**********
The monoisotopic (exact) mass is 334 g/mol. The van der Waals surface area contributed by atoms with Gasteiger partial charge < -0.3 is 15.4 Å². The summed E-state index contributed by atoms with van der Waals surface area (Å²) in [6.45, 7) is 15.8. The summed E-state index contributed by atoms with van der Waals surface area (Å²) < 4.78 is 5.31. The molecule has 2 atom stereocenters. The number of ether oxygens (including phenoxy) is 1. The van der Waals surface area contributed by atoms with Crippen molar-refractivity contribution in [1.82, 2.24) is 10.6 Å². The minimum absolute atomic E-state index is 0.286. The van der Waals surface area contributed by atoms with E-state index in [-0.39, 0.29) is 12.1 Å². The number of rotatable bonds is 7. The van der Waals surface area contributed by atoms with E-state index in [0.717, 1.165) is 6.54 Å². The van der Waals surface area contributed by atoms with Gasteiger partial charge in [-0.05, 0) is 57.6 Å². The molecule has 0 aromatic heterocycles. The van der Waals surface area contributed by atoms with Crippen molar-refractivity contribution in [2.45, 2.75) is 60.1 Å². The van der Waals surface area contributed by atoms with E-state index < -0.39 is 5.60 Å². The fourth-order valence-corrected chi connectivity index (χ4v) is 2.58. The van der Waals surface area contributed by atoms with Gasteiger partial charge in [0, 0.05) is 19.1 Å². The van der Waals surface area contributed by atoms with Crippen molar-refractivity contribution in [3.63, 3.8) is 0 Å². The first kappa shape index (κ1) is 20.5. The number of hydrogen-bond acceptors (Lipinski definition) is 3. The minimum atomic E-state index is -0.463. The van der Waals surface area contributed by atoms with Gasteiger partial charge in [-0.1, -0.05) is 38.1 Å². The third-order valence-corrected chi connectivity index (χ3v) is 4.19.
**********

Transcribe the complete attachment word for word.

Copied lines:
The monoisotopic (exact) mass is 334 g/mol. The van der Waals surface area contributed by atoms with Gasteiger partial charge < -0.3 is 15.4 Å². The summed E-state index contributed by atoms with van der Waals surface area (Å²) in [6.45, 7) is 15.8. The summed E-state index contributed by atoms with van der Waals surface area (Å²) < 4.78 is 5.31. The molecule has 2 atom stereocenters. The number of ether oxygens (including phenoxy) is 1. The van der Waals surface area contributed by atoms with Crippen molar-refractivity contribution in [1.82, 2.24) is 10.6 Å². The minimum absolute atomic E-state index is 0.286. The van der Waals surface area contributed by atoms with E-state index in [-0.39, 0.29) is 12.1 Å². The number of rotatable bonds is 7. The van der Waals surface area contributed by atoms with E-state index in [0.717, 1.165) is 6.54 Å². The van der Waals surface area contributed by atoms with Gasteiger partial charge in [-0.05, 0) is 57.6 Å². The molecule has 0 aromatic heterocycles. The van der Waals surface area contributed by atoms with Crippen molar-refractivity contribution in [2.45, 2.75) is 60.1 Å². The van der Waals surface area contributed by atoms with E-state index < -0.39 is 5.60 Å². The fourth-order valence-corrected chi connectivity index (χ4v) is 2.58. The van der Waals surface area contributed by atoms with Gasteiger partial charge in [0, 0.05) is 19.1 Å². The van der Waals surface area contributed by atoms with Crippen molar-refractivity contribution in [3.63, 3.8) is 0 Å². The first kappa shape index (κ1) is 20.5. The number of hydrogen-bond acceptors (Lipinski definition) is 3. The minimum atomic E-state index is -0.463. The van der Waals surface area contributed by atoms with Gasteiger partial charge in [-0.1, -0.05) is 38.1 Å². The third-order valence-corrected chi connectivity index (χ3v) is 4.19.